A group of researchers has discovered a new role for a cancer-causing gene in controlling an important genetic process that underpins genetic variation in Prostate cancer.
Research led by the Barts Cancer Institute (BCI) at Queen Mary University of London, the Italian Institute for Genomic Medicine, and the University of Milan. The findings, published in the journal Cell Reports, reveal how the gene influences the generation of genetic variants in prostate cancer that may… Predicts relapse of disease and represents a new drug Objectives to improve patient survival.
Co-senior author Dr Prabhakar Rajan, Group Chair at BCI and Consultant Urologist at Barts Health NHS Trust, said: “Prostate cancer is the most common male cancer in the world and the leading cause of cancer-related death in males. It is very variable in its genetic makeup, making Diagnosis and treatment is difficult, as there is no one-size-fits-all approach to treating patients.Knowledge of the drivers of genetic variation will help us Understand the disease better, improve treatment. “
Alternative splicing is the process by which parts of genes are shuffled to create different sets of genetic code known as “splice variants,” which provide the instructions needed to make proteins. Through alternative splicing, a single gene can code for many different proteins that are expressed at different levels and have different functions in the cell.
Alternative splicing is an important process for the regulation of gene expression and the generation of genetic and protein diversity within normal cells; However, it is inactivated in many types of cancer, including prostate cancer.
In this study, the team identified that the oncogenic gene FOXA1 is a master regulator of alternative splicing in prostate cancer and may control the generation of splice variants that affect disease relapse and patient survival.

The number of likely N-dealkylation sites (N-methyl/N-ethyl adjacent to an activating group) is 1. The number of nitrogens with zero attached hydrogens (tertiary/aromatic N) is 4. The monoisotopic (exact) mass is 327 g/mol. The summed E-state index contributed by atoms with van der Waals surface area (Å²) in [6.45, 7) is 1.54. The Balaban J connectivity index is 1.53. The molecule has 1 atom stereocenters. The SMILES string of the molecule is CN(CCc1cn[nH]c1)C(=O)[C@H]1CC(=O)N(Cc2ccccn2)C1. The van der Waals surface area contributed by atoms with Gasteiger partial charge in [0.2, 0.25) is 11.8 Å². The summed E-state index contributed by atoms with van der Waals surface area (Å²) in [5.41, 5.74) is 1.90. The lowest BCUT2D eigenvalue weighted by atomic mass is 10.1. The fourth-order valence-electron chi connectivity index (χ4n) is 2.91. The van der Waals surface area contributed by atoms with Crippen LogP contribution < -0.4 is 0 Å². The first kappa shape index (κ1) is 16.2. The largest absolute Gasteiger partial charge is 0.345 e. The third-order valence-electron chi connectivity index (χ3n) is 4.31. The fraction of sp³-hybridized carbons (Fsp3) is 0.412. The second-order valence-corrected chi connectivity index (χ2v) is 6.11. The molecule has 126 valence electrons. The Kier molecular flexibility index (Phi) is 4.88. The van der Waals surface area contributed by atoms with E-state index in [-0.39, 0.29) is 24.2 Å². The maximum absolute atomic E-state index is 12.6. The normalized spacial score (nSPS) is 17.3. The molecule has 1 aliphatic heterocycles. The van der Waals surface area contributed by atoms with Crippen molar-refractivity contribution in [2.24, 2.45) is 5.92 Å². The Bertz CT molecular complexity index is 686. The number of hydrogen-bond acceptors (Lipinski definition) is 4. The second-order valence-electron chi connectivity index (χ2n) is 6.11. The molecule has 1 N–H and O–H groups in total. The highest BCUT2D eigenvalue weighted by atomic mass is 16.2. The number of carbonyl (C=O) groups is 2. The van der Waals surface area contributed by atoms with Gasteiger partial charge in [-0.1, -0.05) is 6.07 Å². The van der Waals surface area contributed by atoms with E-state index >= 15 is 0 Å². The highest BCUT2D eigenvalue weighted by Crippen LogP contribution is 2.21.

FOXA1 is a type of protein known as a leading transcription factor. Transcription factors can determine which genes in our DNA are transcribed in the instructions used to make proteins within our cells, and how often. As a leading factor, FOXA1 opens DNA for binding by distinct transcription factors. Changes in FOXA1 have been found to drive the initiation and progression of prostate cancer.
By evaluating alternative splicing in cell-line models and primary cases of prostate cancer, the team found that high levels of FOXA1 limited genetic diversity toward splice variants that have a functional benefit to cancer cells. Investigations revealed that FOXA1 preferred splice variants that were present at high intracellular levels and silenced splice variants expressed at low levels, thus reducing splice variation in prostate cancer.
“This unique finding has never been shown before for an alternative splicing controller and may mean that FOXA1 directs prostate cancer cells to act in a particular way that may be harmful to patients,” said Dr. Rajan.
“For the first time we show that an early player in transcriptional regulation is also responsible for fine-tuning alternative splicing,” added co-senior author Professor Matteo Cerida, associate professor at the University of Milan and group leader at the Italian Institute of Genomic Medicine.
To determine whether FOXA1-controlled variant splicing has an impact on patient survival, the team analyzed clinical data from more than 300 primary prostate cancer patients, available via The Cancer Genome Atlas.
Although high levels of FOXA1 reduced splice diversity, the team found that FOXA1 promoted the inclusion of gene segments in splice variants that are strong markers of prostate cancer recurrence. Using prostate cancer cell lines, the team revealed that the inclusion of a specific gene segment in a splice variant of a gene called the FLNA gene, which is controlled by FOXA1, confers a growth advantage on prostate cancer cells, which could lead to early disease relapse. .
Dr. Rajan said: “This study demonstrates how we can harness the power of genomics to make important scientific discoveries about how genetic variation in prostate cancer is controlled. We hope that our findings will have a clinical impact by identifying more precise markers of disease recurrence and new potential drug targets.”
The team now would like to further test whether the splice variants they identified are associated with cancer recurrence is useful in actually predicting disease relapse, and conduct experiments to determine whether targeting these genes could represent new avenues for treating prostate cancer.
This story was published from the news agency feed without modifications to the text. Only the title has changed.